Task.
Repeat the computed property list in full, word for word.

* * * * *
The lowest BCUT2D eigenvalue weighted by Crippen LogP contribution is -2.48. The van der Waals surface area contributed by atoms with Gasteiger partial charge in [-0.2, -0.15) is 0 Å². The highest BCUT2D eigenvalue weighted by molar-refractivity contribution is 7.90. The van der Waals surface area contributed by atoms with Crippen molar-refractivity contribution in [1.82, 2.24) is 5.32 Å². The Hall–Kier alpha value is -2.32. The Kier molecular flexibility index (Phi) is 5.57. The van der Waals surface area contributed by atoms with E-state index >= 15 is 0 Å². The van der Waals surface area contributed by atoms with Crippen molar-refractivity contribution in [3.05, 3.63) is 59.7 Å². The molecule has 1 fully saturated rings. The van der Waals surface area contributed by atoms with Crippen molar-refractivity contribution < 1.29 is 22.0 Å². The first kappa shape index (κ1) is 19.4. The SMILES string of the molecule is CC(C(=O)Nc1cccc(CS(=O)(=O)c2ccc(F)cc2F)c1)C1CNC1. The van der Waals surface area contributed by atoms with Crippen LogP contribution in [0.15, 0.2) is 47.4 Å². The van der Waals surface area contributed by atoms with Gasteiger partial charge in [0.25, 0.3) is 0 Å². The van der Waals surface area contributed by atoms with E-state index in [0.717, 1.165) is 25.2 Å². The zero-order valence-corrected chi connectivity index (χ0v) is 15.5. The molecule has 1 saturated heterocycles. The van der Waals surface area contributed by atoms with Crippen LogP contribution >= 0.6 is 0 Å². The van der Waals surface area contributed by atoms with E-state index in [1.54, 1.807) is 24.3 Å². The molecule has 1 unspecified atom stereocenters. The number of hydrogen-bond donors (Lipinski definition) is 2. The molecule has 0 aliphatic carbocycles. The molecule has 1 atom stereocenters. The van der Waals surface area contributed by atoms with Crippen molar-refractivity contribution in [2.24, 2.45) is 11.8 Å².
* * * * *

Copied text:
The lowest BCUT2D eigenvalue weighted by Crippen LogP contribution is -2.48. The van der Waals surface area contributed by atoms with Gasteiger partial charge in [-0.2, -0.15) is 0 Å². The highest BCUT2D eigenvalue weighted by molar-refractivity contribution is 7.90. The van der Waals surface area contributed by atoms with Crippen molar-refractivity contribution in [1.82, 2.24) is 5.32 Å². The Hall–Kier alpha value is -2.32. The Kier molecular flexibility index (Phi) is 5.57. The van der Waals surface area contributed by atoms with E-state index >= 15 is 0 Å². The van der Waals surface area contributed by atoms with Crippen molar-refractivity contribution in [3.05, 3.63) is 59.7 Å². The molecule has 1 fully saturated rings. The van der Waals surface area contributed by atoms with Crippen molar-refractivity contribution < 1.29 is 22.0 Å². The first kappa shape index (κ1) is 19.4. The SMILES string of the molecule is CC(C(=O)Nc1cccc(CS(=O)(=O)c2ccc(F)cc2F)c1)C1CNC1. The van der Waals surface area contributed by atoms with Crippen LogP contribution in [0.15, 0.2) is 47.4 Å². The van der Waals surface area contributed by atoms with Gasteiger partial charge in [0.25, 0.3) is 0 Å². The van der Waals surface area contributed by atoms with E-state index in [0.717, 1.165) is 25.2 Å². The zero-order valence-corrected chi connectivity index (χ0v) is 15.5. The molecule has 1 saturated heterocycles. The van der Waals surface area contributed by atoms with Crippen LogP contribution >= 0.6 is 0 Å². The van der Waals surface area contributed by atoms with E-state index in [1.54, 1.807) is 24.3 Å². The molecule has 1 unspecified atom stereocenters. The number of hydrogen-bond donors (Lipinski definition) is 2. The molecule has 0 aliphatic carbocycles. The molecule has 1 atom stereocenters. The van der Waals surface area contributed by atoms with Crippen molar-refractivity contribution in [2.24, 2.45) is 11.8 Å².